Savoring The Sweet Taste of Success: Part III
(The Myth-Buster Report)
Story by Michael Lavender
The 2009 Critical Success Factors Report published by the NC Community College System Office has a new nickname locally: The Myth-Buster Report.
Community College officials in Raleigh publish the annual report as a performance appraisal of sorts for the 58 community colleges in the state. It measures how well each school performs in relation to a specified standard in eight different areas that have been deemed necessary or critical for student success.
The report has McDowell Technical Community College trustees and administrators beaming with pride. McDowell Tech is one of only 11 colleges to have been named an “Exceptional Performance Institution,” a designation given only to the most high-performing community colleges in the state.
To be named an “Exceptional Performance Institution,” colleges had to meet or exceed standards in all eight areas and students transferring to four-year institutions had to perform at or above the level of students who were “native” to the university—those who started at the college as freshman.
Among other things, that is one reason folks at MTCC are referring to the document as “The Myth-Buster Report.” For years, there has been a myth, or assumption, that students who enroll in four-year universities or colleges were receiving a better education than their counterparts who first attended a community college.
As it has in the past, this report dispels that myth. Eighty-eight percent (88%) of the students who transfer to four-year colleges and universities after attending one or two years at a community college In North Carolina performed at or above the level of students who had gone directly to those colleges as freshman. The “Myth-Buster Report” uses grade point averages to assess performance.
For those students who complete a full associate degree, a two-year program, at a community college, the numbers are even more impressive: ninety-one percent (91%) perform at or above the students who enrolled at the four-year institution as freshman.
The more exciting news, however, is that McDowell Tech students performed even better than the state averages for all community college students. Ninety-one percent (91%) of MTCC students who transferred to a four-year college or university after only one year at McDowell Tech performed at or above the students who were native to the university. For those who completed two-year programs, one hundred percent (100%) performed at or above their counterparts who started their academic careers at four-year colleges. When state officials combined the two scores, ninety-five percent (95%) of those who spent one or two years at MTCC had GPA’s higher than students native to the four-year colleges.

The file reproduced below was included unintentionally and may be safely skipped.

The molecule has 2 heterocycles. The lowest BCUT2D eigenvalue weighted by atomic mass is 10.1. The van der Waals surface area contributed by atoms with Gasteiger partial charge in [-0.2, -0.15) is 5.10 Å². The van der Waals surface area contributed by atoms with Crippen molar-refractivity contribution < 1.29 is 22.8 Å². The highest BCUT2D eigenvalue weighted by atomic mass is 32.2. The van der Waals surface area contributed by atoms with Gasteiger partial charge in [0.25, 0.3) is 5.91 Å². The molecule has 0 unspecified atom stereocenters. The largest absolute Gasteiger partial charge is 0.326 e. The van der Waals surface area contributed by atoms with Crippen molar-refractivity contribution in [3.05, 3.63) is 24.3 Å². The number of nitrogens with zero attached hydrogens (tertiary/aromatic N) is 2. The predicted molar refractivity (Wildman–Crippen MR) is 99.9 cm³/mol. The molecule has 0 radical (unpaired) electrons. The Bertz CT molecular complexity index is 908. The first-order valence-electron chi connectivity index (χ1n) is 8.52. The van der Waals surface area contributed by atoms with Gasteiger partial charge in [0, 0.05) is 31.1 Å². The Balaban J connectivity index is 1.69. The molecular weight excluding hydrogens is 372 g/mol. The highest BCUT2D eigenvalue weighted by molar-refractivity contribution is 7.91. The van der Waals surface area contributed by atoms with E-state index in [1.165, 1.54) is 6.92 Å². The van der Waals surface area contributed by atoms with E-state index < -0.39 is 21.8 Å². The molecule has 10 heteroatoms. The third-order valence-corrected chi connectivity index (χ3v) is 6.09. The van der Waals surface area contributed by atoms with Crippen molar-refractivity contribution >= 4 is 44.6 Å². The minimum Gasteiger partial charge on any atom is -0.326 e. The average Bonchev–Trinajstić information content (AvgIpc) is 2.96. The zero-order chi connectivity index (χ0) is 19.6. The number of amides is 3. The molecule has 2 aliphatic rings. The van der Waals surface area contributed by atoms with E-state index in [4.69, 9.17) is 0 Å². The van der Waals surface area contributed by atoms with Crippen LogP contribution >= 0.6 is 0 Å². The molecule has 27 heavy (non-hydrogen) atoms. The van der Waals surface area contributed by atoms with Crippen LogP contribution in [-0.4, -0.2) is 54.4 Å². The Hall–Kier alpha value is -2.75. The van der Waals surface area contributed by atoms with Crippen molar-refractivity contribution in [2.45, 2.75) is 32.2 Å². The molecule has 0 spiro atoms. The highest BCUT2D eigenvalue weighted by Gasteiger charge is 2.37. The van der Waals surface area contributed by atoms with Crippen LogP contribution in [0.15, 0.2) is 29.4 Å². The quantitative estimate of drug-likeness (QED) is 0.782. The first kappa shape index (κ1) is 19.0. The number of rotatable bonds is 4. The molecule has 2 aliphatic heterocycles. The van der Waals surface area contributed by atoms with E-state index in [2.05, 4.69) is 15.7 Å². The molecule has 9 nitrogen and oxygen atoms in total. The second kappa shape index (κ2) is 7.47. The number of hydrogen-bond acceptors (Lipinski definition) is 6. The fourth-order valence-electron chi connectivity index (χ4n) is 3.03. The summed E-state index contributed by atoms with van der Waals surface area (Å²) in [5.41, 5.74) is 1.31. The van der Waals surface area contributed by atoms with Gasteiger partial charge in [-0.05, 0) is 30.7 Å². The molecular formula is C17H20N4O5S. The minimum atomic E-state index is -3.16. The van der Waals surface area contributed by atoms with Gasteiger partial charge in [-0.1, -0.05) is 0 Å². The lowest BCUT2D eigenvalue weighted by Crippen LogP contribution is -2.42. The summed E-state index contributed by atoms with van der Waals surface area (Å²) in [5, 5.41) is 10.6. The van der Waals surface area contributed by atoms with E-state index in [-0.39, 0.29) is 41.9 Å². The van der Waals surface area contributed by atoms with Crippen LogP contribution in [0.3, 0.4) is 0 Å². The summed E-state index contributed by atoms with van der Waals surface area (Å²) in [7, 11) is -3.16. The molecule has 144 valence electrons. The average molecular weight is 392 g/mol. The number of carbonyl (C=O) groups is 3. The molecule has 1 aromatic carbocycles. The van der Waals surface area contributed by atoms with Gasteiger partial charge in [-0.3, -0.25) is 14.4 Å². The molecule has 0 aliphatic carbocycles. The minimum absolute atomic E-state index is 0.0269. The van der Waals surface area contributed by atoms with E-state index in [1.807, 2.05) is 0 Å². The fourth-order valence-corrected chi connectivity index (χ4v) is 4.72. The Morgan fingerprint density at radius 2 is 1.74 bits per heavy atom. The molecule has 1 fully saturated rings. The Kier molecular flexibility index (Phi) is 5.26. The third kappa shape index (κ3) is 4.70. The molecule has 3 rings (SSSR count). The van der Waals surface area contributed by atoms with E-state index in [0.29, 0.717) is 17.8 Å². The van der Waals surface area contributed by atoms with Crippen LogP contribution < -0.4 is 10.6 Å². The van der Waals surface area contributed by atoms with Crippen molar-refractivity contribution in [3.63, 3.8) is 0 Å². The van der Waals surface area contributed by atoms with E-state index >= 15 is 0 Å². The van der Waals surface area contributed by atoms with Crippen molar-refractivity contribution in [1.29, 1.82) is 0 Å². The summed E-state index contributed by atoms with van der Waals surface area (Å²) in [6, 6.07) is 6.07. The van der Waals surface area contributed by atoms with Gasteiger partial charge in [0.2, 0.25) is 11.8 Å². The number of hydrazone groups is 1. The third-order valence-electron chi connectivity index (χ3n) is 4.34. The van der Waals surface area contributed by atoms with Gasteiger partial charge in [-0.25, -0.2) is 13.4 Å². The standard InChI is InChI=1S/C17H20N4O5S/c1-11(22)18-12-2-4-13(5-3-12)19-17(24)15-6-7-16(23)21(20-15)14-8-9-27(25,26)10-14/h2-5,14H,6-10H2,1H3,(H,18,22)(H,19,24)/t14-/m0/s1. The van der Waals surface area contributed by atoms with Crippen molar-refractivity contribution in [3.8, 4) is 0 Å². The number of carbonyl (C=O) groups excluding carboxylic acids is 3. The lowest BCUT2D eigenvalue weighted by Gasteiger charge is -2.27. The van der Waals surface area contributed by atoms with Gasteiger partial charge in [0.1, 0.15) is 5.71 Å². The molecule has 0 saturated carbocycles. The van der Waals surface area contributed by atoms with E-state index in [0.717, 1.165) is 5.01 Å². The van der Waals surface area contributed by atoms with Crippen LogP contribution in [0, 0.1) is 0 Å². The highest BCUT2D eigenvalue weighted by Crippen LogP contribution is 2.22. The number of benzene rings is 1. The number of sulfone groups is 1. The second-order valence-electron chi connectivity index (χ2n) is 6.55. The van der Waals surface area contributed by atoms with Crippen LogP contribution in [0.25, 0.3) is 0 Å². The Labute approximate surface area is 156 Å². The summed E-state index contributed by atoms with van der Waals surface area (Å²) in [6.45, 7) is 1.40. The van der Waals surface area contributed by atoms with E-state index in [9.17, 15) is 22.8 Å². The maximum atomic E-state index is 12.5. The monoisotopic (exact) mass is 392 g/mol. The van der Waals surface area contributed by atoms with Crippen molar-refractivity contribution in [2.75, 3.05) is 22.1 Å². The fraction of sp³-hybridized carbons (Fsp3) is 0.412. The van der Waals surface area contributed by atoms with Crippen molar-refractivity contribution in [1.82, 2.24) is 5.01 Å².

Armed with those statistics, Dr. Bryan Wilson, President of McDowell Tech, has been effuse with praise for the work his faculty and staff are doing. “When our transfer students are standing shoulder-to-shoulder with students who went directly to four-year colleges and doing just as well as those students—or better, I have every reason in the world to be proud of the work our folks are doing. But when those students also outperform students from other community colleges, I am doubly proud.”
Even more impressive, says Wilson, is the fact that McDowell Tech is the only small community college (with less than 1500 FTE) to have been designated an “Exceptional Performance Institution” this year. Statistics tend to favor larger schools, he says. “One or two low-performing students can prevent a small school from meeting a certain standard, but that same one or two at a large school wouldn’t make a blip in their stats.”
“When you look at the 2009 Critical Success Factors Report and what it says about our educational quality, and when you see recent graduates like Stephanie Rockett – who is working on a doctorate in Analytical Chemistry at Wake Forest University—performing as well as they do, there’s no way you can continue to believe the old myth that four-year institutions are necessarily superior to community colleges, particularly McDowell Tech,” said Wilson.